Compatibility with the promoter – The idea must be consistent with the interest, personality and resources of entrepreneur.

Consistency with Government priorities – The idea must be feasible with national goals and government regulations.

Availability of inputs – Availability of power, raw material, capital requirements, technology.

Adequacy of Market – Growth in market, prospect of adequate sale, reasonable Return on Investment.

Reasonableness of cost – The project must be able to make reasonable profits with respect to the costs involved.

Acceptability of risk level – The desirability of the project also depends upon risks involved in executing it. In order to access risk the following factors must be considered:-

-Project`s vulnerability to business cycles

-Change technology

-Competition from substitutes

-Government`s control over price and distribution

-Competition from imports

(6) Project Rating Index →

It is a tool used for evaluating large number of project ideas. It helps in streamlining the process of preliminary screening.  Hence a preliminary evaluation may be converted in project rating index.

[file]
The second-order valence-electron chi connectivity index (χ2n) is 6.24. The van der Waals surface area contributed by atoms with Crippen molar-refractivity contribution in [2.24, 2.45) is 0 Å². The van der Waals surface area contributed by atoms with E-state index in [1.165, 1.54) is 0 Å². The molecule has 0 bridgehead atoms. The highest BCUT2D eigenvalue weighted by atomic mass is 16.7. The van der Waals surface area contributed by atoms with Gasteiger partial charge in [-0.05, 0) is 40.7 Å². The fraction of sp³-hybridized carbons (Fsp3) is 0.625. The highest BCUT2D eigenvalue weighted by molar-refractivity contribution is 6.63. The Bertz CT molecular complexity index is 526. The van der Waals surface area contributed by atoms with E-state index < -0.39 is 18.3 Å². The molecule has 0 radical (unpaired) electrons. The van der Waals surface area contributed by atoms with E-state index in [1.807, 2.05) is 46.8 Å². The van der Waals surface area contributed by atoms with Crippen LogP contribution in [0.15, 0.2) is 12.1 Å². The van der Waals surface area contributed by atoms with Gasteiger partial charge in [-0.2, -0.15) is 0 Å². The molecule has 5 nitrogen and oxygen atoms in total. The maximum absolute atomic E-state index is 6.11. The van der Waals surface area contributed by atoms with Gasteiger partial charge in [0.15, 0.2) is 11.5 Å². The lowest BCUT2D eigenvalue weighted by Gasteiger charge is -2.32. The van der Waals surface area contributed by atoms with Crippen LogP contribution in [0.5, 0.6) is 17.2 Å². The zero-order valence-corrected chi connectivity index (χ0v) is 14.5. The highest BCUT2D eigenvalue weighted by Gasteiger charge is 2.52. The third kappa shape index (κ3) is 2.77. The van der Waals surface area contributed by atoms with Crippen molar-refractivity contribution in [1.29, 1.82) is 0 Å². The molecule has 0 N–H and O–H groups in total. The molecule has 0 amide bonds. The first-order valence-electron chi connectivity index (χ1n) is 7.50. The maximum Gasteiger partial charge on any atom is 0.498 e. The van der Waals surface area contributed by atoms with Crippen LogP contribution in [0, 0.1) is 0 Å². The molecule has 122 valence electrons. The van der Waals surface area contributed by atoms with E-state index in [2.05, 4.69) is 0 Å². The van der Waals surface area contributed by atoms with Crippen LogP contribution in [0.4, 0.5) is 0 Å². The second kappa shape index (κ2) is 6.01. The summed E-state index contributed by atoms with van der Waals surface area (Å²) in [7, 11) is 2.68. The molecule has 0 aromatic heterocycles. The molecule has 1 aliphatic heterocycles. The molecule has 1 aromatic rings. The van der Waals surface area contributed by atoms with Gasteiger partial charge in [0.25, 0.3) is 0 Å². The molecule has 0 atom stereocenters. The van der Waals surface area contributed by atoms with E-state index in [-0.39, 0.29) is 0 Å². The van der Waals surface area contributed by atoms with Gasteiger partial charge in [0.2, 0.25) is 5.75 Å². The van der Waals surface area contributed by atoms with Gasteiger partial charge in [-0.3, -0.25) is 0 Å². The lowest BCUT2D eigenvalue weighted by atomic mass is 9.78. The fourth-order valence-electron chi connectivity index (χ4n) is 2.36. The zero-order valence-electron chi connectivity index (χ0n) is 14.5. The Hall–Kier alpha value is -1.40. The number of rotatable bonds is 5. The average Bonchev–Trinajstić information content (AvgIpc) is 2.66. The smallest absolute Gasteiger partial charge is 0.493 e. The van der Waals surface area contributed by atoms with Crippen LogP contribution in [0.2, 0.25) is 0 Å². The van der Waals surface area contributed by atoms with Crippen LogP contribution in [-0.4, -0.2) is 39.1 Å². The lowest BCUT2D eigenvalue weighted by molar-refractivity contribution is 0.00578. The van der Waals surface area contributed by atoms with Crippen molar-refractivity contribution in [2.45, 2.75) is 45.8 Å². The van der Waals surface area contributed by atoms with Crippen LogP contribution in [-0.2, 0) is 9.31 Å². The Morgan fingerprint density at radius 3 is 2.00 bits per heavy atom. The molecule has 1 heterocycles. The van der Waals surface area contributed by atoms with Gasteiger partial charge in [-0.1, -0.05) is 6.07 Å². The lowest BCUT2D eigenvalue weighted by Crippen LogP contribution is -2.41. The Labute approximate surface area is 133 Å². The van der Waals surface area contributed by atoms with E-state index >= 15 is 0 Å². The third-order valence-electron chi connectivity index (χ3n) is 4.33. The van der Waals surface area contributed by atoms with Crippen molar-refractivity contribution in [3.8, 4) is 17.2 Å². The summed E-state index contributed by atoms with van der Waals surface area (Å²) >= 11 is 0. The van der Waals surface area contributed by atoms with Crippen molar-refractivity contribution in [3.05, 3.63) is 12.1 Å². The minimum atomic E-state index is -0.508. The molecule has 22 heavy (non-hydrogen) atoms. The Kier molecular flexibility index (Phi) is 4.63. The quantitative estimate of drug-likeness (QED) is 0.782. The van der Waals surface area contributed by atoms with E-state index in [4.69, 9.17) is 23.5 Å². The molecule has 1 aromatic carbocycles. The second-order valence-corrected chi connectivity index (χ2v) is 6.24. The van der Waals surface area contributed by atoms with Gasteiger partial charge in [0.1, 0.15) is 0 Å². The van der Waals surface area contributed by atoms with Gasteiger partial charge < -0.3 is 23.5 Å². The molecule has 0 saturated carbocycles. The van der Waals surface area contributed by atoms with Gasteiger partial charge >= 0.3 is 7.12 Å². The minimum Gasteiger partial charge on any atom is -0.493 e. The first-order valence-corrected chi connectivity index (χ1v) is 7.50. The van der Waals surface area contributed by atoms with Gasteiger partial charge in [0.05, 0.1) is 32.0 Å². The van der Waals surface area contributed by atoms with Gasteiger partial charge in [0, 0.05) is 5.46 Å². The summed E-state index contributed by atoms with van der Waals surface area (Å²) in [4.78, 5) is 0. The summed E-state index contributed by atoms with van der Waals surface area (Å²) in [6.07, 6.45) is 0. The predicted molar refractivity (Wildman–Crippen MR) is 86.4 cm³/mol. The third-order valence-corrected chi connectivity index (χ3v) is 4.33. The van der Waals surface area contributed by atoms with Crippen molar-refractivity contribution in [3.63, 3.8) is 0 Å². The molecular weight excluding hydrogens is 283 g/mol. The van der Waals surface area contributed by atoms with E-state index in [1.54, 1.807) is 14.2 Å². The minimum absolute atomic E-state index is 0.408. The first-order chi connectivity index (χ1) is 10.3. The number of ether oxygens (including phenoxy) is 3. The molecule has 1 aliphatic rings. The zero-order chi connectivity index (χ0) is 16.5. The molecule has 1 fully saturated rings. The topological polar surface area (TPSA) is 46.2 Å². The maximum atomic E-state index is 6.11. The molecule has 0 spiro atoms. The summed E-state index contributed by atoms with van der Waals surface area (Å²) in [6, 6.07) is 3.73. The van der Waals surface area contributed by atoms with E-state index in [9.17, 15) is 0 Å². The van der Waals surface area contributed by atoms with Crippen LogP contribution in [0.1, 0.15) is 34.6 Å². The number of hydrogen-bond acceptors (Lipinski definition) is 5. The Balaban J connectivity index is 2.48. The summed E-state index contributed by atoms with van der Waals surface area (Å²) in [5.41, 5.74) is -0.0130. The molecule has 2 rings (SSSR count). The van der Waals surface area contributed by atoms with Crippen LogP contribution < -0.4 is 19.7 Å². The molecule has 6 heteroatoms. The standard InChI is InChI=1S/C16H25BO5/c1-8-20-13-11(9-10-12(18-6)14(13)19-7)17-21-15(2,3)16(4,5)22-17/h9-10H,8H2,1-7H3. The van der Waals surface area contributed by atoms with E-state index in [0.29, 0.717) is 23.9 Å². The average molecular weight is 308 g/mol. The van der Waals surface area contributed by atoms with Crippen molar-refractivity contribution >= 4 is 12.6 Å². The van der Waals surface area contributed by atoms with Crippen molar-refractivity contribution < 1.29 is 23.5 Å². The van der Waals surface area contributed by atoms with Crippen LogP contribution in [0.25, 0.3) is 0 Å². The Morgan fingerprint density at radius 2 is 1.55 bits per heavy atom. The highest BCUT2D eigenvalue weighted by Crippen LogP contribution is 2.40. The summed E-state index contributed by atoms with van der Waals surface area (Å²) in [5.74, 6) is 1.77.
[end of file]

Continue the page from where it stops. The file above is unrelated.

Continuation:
Steps to calculate project rating index

I. Identifying the factors relevant for project rating

II. Assigning weights to these factors according to their relative importance(FW)

III. Rate the project proposal on various factors using suitable rating scale (FR)

(5 point scale or 7 point scale)

IV. For each factor multiply the factor rating with factor weight to get factor scores

(FR X FW = FS)

V. All the factor scores are added to get the overall project rating index.

Organization determines a cut off value and the project below this cut off value are rejected.

(7) Sources of the Net Present Value 

In order to select a profitable and feasible project, a project manager must carry out a fundamental analysis of the product and factor market to know about entry barriers which lead to positive net present value. There are six entry barriers which result in a positive NPV project. They are –

  1. Economies of scale
  2. Product differentiation
  3. Cost advantage
  4. Marketing reach
  5. Technological edge
  6. Government policy

(8)Entrepreneurial skills

An individual must possess the following traits and qualities in order to be a successful entrepreneur –

  1. He must be Willing to make sacrifices
  2. He must be a good Leader
  3. He must be able to make quick and rational decisions
  4. He must have confidence in the project
  5. He must able to exploit market opportunities
  6. He must have strong ego in order to survive ups and downs of a business

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Anoop

Guys, seriously You are amazing. So helpful for my exam can’t find such a short and simple article anywhere.

Shefali
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Shefali

Is there any way to download these notes because it’s very hard to match it with syllabus.